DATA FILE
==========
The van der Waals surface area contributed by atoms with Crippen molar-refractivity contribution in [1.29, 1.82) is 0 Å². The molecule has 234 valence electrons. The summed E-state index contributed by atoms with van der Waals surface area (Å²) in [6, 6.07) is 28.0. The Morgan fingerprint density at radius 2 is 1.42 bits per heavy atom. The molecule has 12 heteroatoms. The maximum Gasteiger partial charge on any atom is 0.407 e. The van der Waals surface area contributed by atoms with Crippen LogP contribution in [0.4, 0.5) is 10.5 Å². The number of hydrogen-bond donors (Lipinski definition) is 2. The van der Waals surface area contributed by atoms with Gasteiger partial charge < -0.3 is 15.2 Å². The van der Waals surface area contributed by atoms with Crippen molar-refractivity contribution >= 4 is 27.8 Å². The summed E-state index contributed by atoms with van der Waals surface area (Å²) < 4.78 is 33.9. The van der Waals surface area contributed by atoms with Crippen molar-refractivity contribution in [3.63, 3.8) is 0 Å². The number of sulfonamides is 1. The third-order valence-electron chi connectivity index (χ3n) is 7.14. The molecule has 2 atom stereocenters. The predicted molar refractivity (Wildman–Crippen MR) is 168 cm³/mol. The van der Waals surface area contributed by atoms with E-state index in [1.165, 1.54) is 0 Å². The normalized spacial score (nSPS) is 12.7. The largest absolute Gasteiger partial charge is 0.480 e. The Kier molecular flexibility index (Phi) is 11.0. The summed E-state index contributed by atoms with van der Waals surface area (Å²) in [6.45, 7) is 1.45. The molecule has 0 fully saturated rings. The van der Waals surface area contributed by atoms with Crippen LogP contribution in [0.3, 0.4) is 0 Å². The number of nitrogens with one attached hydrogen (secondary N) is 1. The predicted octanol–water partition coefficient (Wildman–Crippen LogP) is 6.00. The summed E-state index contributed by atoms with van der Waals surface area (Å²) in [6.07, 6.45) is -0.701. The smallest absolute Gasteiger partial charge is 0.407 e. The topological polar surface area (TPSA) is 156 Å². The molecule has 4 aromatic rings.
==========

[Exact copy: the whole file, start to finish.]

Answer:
The van der Waals surface area contributed by atoms with Crippen molar-refractivity contribution in [1.29, 1.82) is 0 Å². The molecule has 234 valence electrons. The summed E-state index contributed by atoms with van der Waals surface area (Å²) in [6, 6.07) is 28.0. The Morgan fingerprint density at radius 2 is 1.42 bits per heavy atom. The molecule has 12 heteroatoms. The maximum Gasteiger partial charge on any atom is 0.407 e. The van der Waals surface area contributed by atoms with Crippen LogP contribution in [0.4, 0.5) is 10.5 Å². The number of hydrogen-bond donors (Lipinski definition) is 2. The van der Waals surface area contributed by atoms with Gasteiger partial charge < -0.3 is 15.2 Å². The van der Waals surface area contributed by atoms with Crippen molar-refractivity contribution >= 4 is 27.8 Å². The summed E-state index contributed by atoms with van der Waals surface area (Å²) < 4.78 is 33.9. The van der Waals surface area contributed by atoms with Crippen molar-refractivity contribution in [3.63, 3.8) is 0 Å². The number of sulfonamides is 1. The third-order valence-electron chi connectivity index (χ3n) is 7.14. The molecule has 2 atom stereocenters. The predicted molar refractivity (Wildman–Crippen MR) is 168 cm³/mol. The van der Waals surface area contributed by atoms with E-state index in [1.165, 1.54) is 0 Å². The normalized spacial score (nSPS) is 12.7. The largest absolute Gasteiger partial charge is 0.480 e. The Kier molecular flexibility index (Phi) is 11.0. The summed E-state index contributed by atoms with van der Waals surface area (Å²) in [6.45, 7) is 1.45. The molecule has 0 fully saturated rings. The van der Waals surface area contributed by atoms with Crippen LogP contribution in [0.3, 0.4) is 0 Å². The number of nitrogens with one attached hydrogen (secondary N) is 1. The predicted octanol–water partition coefficient (Wildman–Crippen LogP) is 6.00. The summed E-state index contributed by atoms with van der Waals surface area (Å²) in [6.07, 6.45) is -0.701. The smallest absolute Gasteiger partial charge is 0.407 e. The topological polar surface area (TPSA) is 156 Å². The molecule has 4 aromatic rings.